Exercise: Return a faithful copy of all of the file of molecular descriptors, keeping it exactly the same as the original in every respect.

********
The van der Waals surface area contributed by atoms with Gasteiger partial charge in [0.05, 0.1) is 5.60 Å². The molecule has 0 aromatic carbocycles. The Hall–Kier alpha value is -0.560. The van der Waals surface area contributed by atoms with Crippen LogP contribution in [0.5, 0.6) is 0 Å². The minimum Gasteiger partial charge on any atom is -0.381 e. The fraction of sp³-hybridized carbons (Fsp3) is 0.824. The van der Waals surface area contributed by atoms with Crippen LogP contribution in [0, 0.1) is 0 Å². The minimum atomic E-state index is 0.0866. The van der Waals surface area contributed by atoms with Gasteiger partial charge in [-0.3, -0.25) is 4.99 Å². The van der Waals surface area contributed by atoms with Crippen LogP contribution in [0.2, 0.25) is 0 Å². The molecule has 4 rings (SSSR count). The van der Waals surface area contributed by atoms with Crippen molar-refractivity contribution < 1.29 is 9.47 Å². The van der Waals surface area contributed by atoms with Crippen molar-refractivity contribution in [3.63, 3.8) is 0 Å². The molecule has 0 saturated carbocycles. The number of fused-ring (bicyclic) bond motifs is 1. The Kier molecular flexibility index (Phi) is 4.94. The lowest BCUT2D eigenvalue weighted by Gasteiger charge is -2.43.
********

The van der Waals surface area contributed by atoms with Gasteiger partial charge in [0.05, 0.1) is 5.60 Å². The molecule has 0 aromatic carbocycles. The Hall–Kier alpha value is -0.560. The van der Waals surface area contributed by atoms with Crippen LogP contribution in [0.5, 0.6) is 0 Å². The minimum Gasteiger partial charge on any atom is -0.381 e. The fraction of sp³-hybridized carbons (Fsp3) is 0.824. The van der Waals surface area contributed by atoms with Crippen LogP contribution in [0, 0.1) is 0 Å². The minimum atomic E-state index is 0.0866. The van der Waals surface area contributed by atoms with Gasteiger partial charge in [-0.3, -0.25) is 4.99 Å². The van der Waals surface area contributed by atoms with Crippen LogP contribution in [0.2, 0.25) is 0 Å². The molecule has 4 rings (SSSR count). The van der Waals surface area contributed by atoms with Crippen molar-refractivity contribution < 1.29 is 9.47 Å². The van der Waals surface area contributed by atoms with Crippen molar-refractivity contribution in [3.63, 3.8) is 0 Å². The molecule has 0 saturated carbocycles. The number of fused-ring (bicyclic) bond motifs is 1. The Kier molecular flexibility index (Phi) is 4.94. The lowest BCUT2D eigenvalue weighted by Gasteiger charge is -2.43.